2016 was a solid year for cinema after giving us many great movies, yet there were still those that ended up being truly disappointing, especially after generating so much hype and anticipation around them. Some honourable mentions include Assassin’s Creed, The Legend of Tarzan, Jason Bourne, Blair Witch, Miss Peregrine’s Home for Peculiar Children, Allied and The Girl on the Train. These films came close, but none quite make the ‘Top 5 Most Disappointing Films of 2016′:

5. Passengers (Dir: Morten Tyldum) – Jon Spaihts’ screenplay was circling The Black List as one of the best unproduced screenplays ever, and the premise alone was enticing. The trailer looked interesting and the fact that both Jennifer Lawrence and Chris Pratt were in the movie as leads was promising enough. However, Passengers is a movie that impresses through visual spectacle and performances alone and nothing else. It’s the classic case of all style and no substance with the plot slowly falling apart despite its strong opening. All of the major events and plot explanations feel far too convenient and contrived, the finale is incredibly blown out of proportion, and the ending feels very forced, bordering on dream-sequence levels of dumb. It’s beautiful to look at, the actors do their best, and the score is impressive, but even if the eyes feel sated, the brain is still craving for more, and Passengers disappoints because of that.

4. Ghostbusters (Dir: Paul Feig) – Okay, it was no surprise to see how bad the Ghostbusters reboot turned out to be, but even then, the fact that it was based on a beloved franchise still makes this a disappointing movie. There were a few positives to be found, including some of the action and special effects, Slimer’s cameo and Kate McKinnon’s presence, but everything else was an absolute mess. This is what happens when you hire a director who didn’t want to do the movie in the first place since Sony had to persuade Paul Feig to take the helm, and what we got in the end was a middle-of-the-road Paul Feig comedy with elements of Ghostbusters thrown in. It is NOT a Ghostbusters movie. It has none of the style, the tone, the horror, the humour, and certainly none of the charm, wit, heart or longevity either. What’s even more sad is the fact that this could so easily have been Ghostbusters 3, and the fact that it’s not just makes this all the more disappointing as a result considering the potential. A very average, mediocre movie when this could have been so much more.

3. X-Men: Apocalypse (Dir: Bryan Singer) – I think it’s fair to say that this sunk the X-Men franchise hard. Frankly, I now no longer care about X-Men movies in general. First Class was highly enjoyable and Days of Future Past is, without a doubt, one of the best superhero movies of all time, but Apocalypse just shows how desperate Fox is becoming. This movie demonstrates that they’ve run out of steam, ideas, and momentum all at once; character development that was built up in the previous movies was thrown out the window and the timeline became completely messed up, all in favour of one insipid villain. This goes to show that what we need is a great Wolverine movie (Hopefully Logan doesn’t disappoint!) or just another great Deadpool movie, but if we do get another main X-Men instalment, perhaps the only way forward is to do a full-on adaptation of the iconic ‘Dark Phoenix Saga’. That would be frickin’ awesome! Until then though… eehh…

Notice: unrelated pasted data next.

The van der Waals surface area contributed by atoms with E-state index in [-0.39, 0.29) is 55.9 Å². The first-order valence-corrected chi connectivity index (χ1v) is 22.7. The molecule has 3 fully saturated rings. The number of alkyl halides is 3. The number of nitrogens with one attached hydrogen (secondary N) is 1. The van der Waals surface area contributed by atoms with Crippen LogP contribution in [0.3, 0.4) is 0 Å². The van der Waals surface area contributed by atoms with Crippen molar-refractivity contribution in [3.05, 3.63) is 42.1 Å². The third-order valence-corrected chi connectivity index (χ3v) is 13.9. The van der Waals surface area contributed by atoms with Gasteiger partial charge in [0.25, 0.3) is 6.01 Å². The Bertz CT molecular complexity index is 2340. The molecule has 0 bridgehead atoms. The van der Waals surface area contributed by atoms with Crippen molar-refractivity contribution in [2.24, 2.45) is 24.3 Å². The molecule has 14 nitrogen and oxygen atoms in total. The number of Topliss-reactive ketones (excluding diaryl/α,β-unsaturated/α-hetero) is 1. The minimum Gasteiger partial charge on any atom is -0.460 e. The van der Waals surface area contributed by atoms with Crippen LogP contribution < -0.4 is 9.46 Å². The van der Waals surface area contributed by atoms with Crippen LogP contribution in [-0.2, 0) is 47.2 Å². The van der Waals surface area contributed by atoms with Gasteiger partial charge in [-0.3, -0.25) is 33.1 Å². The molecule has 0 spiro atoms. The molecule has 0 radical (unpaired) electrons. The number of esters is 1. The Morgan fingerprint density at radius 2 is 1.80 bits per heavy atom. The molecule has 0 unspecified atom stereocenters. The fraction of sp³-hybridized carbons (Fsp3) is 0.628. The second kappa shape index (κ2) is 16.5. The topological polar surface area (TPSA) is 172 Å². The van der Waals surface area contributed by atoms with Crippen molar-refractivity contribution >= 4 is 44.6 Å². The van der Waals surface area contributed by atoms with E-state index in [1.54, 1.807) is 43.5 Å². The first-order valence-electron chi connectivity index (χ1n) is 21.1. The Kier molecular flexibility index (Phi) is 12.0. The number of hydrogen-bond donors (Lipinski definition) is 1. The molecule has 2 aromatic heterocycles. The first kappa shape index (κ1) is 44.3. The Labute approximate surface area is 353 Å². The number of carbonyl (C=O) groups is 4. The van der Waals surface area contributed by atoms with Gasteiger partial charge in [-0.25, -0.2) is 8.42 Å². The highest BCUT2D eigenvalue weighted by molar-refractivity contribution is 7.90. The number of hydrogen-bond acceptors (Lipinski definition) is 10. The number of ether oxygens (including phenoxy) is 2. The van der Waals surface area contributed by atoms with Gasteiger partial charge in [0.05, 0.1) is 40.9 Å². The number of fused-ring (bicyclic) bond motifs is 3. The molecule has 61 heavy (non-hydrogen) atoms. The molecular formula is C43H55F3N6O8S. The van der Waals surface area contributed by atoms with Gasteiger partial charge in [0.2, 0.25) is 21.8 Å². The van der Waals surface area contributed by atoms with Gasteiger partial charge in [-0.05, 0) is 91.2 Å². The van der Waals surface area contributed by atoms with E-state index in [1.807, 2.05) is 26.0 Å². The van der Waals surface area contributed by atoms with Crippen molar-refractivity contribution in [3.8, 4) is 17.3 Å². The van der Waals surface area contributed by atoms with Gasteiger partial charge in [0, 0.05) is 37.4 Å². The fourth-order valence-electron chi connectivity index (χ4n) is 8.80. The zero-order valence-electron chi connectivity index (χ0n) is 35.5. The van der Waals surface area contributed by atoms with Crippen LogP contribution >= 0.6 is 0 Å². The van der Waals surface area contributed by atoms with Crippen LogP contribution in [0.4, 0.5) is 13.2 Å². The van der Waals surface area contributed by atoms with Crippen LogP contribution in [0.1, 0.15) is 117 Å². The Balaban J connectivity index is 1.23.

2. Suicide Squad (Dir: David Ayer) – Great trailers and an excellent marketing campaign does not equal a great movie in result, and that was particularly the case with Suicide Squad. Given the fact that WB/DC’s last movie got a mixed reception, they were really desperate to step up their game, even if they probably did end up spending only just six weeks on the script. Major reshuffling took place behind the scenes, reshoots were involved and there were many different cuts, all of which resulted in a movie that felt scatter-brained, strangely-edited and felt almost pedestrian-like in the end. Despite great performances from the likes of Will Smith, Margot Robbie, Viola Davis and Jai Courtney, all the positives were cancelled out by a predictable plot, lacklustre action, a lame villain and Jared Leto’s weird portrayal of my favourite villain of all time. The fact that expectations were so high and the end result was nothing short of a letdown, Suicide Squad would probably deserve the right to be 2016’s most disappointing movie… that is if it weren’t for another big WB/DC connected movie that came out shortly before then.

  1. Batman v Superman: Dawn of Justice (Dir: Zack Snyder) – This was arguably the most anticipated superhero/comic book movie of all time since it contained two of the most iconic superheroes in comics mythology on big screen together for the first time. However, Batman v Superman: Dawn of Justice was the perfect definition of quantity over quality since it felt like watching five movies that were jammed together to create one messed up movie, reminiscent of the similarly flawed The Amazing Spider-Man 2. It succeeded with flying colours in terms of action, music, cinematography, performances and visual effects for the most part, but it was let down thanks to its joyless tone, contrived character motivations and situations, its magnitude of plotholes, both Lex Luthor and Doomsday being underwhelming villains, Superman being reduced to a mopey, glorified plot device and Batman being turned into a straight-out killer. Plus, trying to condense all of that into two-and-a-half hours made no sense as demonstrated by the three-hour ‘Ultimate Edition’, even though that wasn’t a great film either despite making more sense. The pressure is now on DC Films thanks to the frosty reception of both BvS and Suicide Squad, but hopefully, Wonder Woman will turn things around for the DC Extended Universe. Whether Justice League will do the same remains to be seen.